Text version of Figure 8: U.S. Real GDP Annual Average Growth

The average pace of growth recorded in the U.S. real GDP over the period 2005-2014 was significantly lowered by the 2008-2009 recession. Economic growth is projected to accelerate over the period 2015-2024, particularly in the short-term, driven by a boost in household consumption as a result of notable improvements in labour market conditions and lower gasoline prices. Low vacancy rates and a large source of pent-up demand for housing are also expected to lead to stronger gains in residential investment, contributing to foster U.S. economic growth in the short-term.

While improved confidence, strong corporate profits and low interest rates are expected to stimulate business investment in non-residential structures and equipment, the sharp drop in crude oil prices will have a negative impact on energy-related investment in the short-term, restraining growth in overall business investment. Net exports are also expected to continue to subtract from U.S. real GDP growth, due to weak global demand conditions and a stronger U.S. currency.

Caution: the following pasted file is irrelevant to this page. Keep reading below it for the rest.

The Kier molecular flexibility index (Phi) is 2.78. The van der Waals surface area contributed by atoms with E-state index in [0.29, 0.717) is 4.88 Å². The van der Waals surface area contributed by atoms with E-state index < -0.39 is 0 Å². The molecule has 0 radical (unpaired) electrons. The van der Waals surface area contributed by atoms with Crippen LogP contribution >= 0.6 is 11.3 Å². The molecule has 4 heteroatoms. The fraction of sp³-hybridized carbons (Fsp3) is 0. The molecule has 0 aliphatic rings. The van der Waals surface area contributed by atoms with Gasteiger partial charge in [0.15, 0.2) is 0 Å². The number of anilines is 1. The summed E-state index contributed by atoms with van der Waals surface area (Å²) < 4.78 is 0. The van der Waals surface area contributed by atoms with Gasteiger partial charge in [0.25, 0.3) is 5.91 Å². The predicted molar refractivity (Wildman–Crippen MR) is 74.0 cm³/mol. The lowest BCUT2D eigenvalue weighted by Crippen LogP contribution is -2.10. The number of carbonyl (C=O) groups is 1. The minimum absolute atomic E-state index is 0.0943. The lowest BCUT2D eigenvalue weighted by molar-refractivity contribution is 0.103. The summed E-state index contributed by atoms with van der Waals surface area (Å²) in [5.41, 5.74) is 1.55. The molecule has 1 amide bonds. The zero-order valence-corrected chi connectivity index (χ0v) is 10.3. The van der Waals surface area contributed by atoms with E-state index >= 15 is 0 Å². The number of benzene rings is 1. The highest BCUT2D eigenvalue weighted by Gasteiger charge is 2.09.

Over the medium- to long-term, the impacts of demographic changes on domestic demand and potential output are expected to intensify, restraining economic growth in the United States. Indeed, growth in the labour force will gradually weaken due to slower growth in the working-age population and massive retirements of baby-boomers. 

The most important impact on aggregate demand should be felt on household consumption and residential investment. The pace of growth in household consumption is projected to slow as an increasing number of people will be entering their high-savings pre-retirement years. At the same time, slower population growth should lead to a gradual decline in household formation, and therefore, weaker increases in residential investment. Demographic changes are also expected to put pressures on public finances, limiting the capacity of the U.S. federal government to stimulate economic growth.

Figure 9 presents the evolution of the Canada-U.S. exchange rate and world oil prices from 1978 to 2024. It shows that since the early 2000s, the movement in the value of the Canadian dollar against the U.S dollar largely reflected fluctuations in world prices for commodities, particularly oil prices.

Figure 9: Canada-U.S. Exchange Rate (in U.S. cents) and World Oil Prices (in U.S. dollars)